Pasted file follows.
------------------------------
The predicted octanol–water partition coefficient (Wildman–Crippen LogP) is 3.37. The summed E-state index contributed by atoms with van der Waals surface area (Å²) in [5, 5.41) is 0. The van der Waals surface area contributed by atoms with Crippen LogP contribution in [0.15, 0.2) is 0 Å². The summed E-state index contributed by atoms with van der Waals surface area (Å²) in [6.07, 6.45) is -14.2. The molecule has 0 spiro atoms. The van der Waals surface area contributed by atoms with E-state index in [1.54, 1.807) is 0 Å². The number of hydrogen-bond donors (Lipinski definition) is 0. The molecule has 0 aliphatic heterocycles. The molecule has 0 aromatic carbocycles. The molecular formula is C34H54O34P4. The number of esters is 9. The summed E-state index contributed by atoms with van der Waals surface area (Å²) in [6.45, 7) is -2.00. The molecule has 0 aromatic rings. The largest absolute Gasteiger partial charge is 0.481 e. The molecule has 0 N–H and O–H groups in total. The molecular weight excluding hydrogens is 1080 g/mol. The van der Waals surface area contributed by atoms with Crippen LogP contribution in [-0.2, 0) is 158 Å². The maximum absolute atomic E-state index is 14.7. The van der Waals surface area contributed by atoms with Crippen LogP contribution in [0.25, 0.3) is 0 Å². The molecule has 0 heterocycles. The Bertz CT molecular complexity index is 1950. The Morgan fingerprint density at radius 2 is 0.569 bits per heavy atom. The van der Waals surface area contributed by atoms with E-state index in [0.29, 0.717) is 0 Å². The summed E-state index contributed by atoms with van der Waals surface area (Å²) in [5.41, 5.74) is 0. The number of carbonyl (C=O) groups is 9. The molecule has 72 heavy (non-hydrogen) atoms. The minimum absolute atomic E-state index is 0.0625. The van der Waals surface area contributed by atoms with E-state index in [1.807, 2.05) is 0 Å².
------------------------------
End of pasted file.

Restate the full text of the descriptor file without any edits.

The predicted octanol–water partition coefficient (Wildman–Crippen LogP) is 3.37. The summed E-state index contributed by atoms with van der Waals surface area (Å²) in [5, 5.41) is 0. The van der Waals surface area contributed by atoms with Crippen LogP contribution in [0.15, 0.2) is 0 Å². The summed E-state index contributed by atoms with van der Waals surface area (Å²) in [6.07, 6.45) is -14.2. The molecule has 0 spiro atoms. The van der Waals surface area contributed by atoms with E-state index in [1.54, 1.807) is 0 Å². The number of hydrogen-bond donors (Lipinski definition) is 0. The molecule has 0 aliphatic heterocycles. The molecule has 0 aromatic carbocycles. The molecular formula is C34H54O34P4. The number of esters is 9. The summed E-state index contributed by atoms with van der Waals surface area (Å²) in [6.45, 7) is -2.00. The molecule has 0 aromatic rings. The largest absolute Gasteiger partial charge is 0.481 e. The molecule has 0 N–H and O–H groups in total. The molecular weight excluding hydrogens is 1080 g/mol. The van der Waals surface area contributed by atoms with Crippen LogP contribution in [-0.2, 0) is 158 Å². The maximum absolute atomic E-state index is 14.7. The van der Waals surface area contributed by atoms with Crippen LogP contribution in [0.25, 0.3) is 0 Å². The molecule has 0 heterocycles. The Bertz CT molecular complexity index is 1950. The Morgan fingerprint density at radius 2 is 0.569 bits per heavy atom. The van der Waals surface area contributed by atoms with E-state index in [0.29, 0.717) is 0 Å². The summed E-state index contributed by atoms with van der Waals surface area (Å²) in [5.41, 5.74) is 0. The number of carbonyl (C=O) groups is 9. The molecule has 72 heavy (non-hydrogen) atoms. The minimum absolute atomic E-state index is 0.0625. The van der Waals surface area contributed by atoms with E-state index in [1.807, 2.05) is 0 Å².